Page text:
Subjects were monitored at the start of the study and at the end of each study year. The surrogate markers of bone status were measured as follows: BMD, changes in levels of osteocalcin and beta-crosslaps CTx assay. Densitometry was performed by standard Hologic Discovery DXA system (Marlborough, Massachusetts, USA). Precisely, the BMD was assessed by bone densitometry of lumbar vertebrae (L1–L4) and the femoral neck. Calcifications and deformities due to bone fractures were excluded to avoid potential skewing of data. In addition, subjects provided additional data including the frequency of falling and the occurrence of fractures before entering the study (period of 1–5 years prior to entering the TOP study and during the TOP study course). Osteocalcin and beta-cross laps were assessed in the accredited laboratory of the Polyclinics Breyer (Croatia) by use of electrochemiluminescence immunoassay (eCLIA). Specifically, for osteocalcin measurements Elecsys N-MID Osteokalcin eCLIA platform (Roche, Germany) was employed on Modular Analytics (immunochemistry modules cobas e602, cobas e601 and E170) (Roche, Germany). For beta-cross laps measurements Elecsys Beta-CrossLaps/serum eCLIA platform (Roche, Germany) was employed on Modular Analytics (immunochemistry modules cobas e602, cobas e601 and E170) (Roche, Germany). At the conclusion of the study, subjects were evaluated for general health status which was compared to that at the start of the study. Quality of life has been assessed by presence of bone fractures before entering the study and during the study, occurrence of fall accidents, and the level of pain (on Visual Analog Scale, VAS) at the beginning and at the end of the study. Additionally, subjective assessment of overall health condition was assessed by participants at the end of the study. Participants assessed their condition on the scale from 1 to 5, where numbers indicate: 1—much worse than before entering the study, 2—worse than before entering the study, 3—unchanged, 4—better than before entering the study, 5—much better than before entering the study. Side effects were monitored and documented through close clinical examination by the physician during the whole study course and this included regular standard blood test monitoring as well.

Randomization

Subjects were randomized into blocks of four and sequentially numbered within two groups receiving either PMA-zeolite-clinoptilolite or placebo (microcrystalline cellulose powder) in the first study year (Research Randomizer (Version 4.0) [Computer software]. (author?) (27). Retrieved on June 22, 2013, from http://www.randomizer.org/). In the first year (first 12 months of the TOP study), the patients received either PMA-zeolite-clinoptilolite or placebo powder which are similar in appearance. Starting from the second TOP study year all subjects received boxes containing PMA-zeolite-clinoptilolite until the end of the TOP study (in total for 5 years). All subjects received 9 g/day PMA-zeolite-clinoptilolite powder (Panaceo International GmbH, Villach, Austria). All subjects were instructed to take 1 spoon of the powder dissolved in a glass of water three times daily: with breakfast, with lunch, and with dinner for a period of a total of up to 5 years (until the end of the TOP study). Subjects were furthermore instructed to maintain their daily diet and lifestyle throughout the study. No osteoporosis drugs and supplements except for Vitamin D3 were allowed within the TOP study. To ensure compliance, the subjects were contacted every 3 months for a complete check-up and health monitoring and to receive motivation to remain compliant with the protocol.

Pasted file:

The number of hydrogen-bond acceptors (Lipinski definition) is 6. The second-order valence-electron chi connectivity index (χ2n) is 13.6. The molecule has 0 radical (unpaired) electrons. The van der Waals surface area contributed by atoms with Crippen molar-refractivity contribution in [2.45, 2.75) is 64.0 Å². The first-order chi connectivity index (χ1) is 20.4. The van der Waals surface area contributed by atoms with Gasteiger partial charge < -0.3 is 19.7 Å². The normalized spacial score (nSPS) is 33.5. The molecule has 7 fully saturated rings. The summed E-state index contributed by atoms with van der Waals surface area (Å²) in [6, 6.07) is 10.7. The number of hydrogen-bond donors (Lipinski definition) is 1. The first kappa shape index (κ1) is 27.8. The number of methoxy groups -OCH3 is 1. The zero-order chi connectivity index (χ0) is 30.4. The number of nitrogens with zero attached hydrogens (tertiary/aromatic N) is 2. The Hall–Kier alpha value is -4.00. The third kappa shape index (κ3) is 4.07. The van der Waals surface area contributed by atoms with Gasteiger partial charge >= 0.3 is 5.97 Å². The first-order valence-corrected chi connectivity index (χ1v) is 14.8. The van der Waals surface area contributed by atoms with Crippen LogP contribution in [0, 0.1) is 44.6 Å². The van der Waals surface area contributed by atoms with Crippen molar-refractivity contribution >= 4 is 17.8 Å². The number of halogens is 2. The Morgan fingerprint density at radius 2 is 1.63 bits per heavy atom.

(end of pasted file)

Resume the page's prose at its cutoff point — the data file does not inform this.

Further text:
Statistical Methods

Clinical trial data were analyzed using Dell Statistica, version 12 (2015). The variables are presented as frequencies or percentages and compared using the Pearson chi-square test or Fisher exact test, where appropriate. Normally distributed continuous variables (distribution tested with Kolmogorov-Smirnov test) are presented as means with standard deviation, otherwise as median with interquartile range (IQR). Comparisons of variables in two independent groups (Placebo, PMA-treated) were done using the parametric t-test or non-parametric Mann Whitney U test. Statistical significance was determined at the level of 0.05.

Results

Bone Quality Parameters

Summarized results of the surrogate bone metabolic markers data from the years 1–5 of the TOP study are presented in the Supplementary Table 2. The subgroup analysis of diabetic patients is also given in the Supplementary Table 3. The entering point for Placebo comparisons was the time point 1 (end of the first study year) as it represents a clinically meaningful point for comparisons with PMA-treated patients groups. The group “PMA-treated patients—final” should be carefully taken into consideration as it gathers all patients supplemented with PMA-zeolite either for 4 or 5 years, respectively until the end of the TOP study. Statistically relevant comparisons of bone surrogate metabolic markers (differences at p < 0.05) in patients for each tested time-point are presented in Table 1.


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Table 1. Statistically relevant differences for analyzed bone surrogate metabolic markers (BMD, osteocalcin and beta-cross laps) values in patients according to the tested time-points.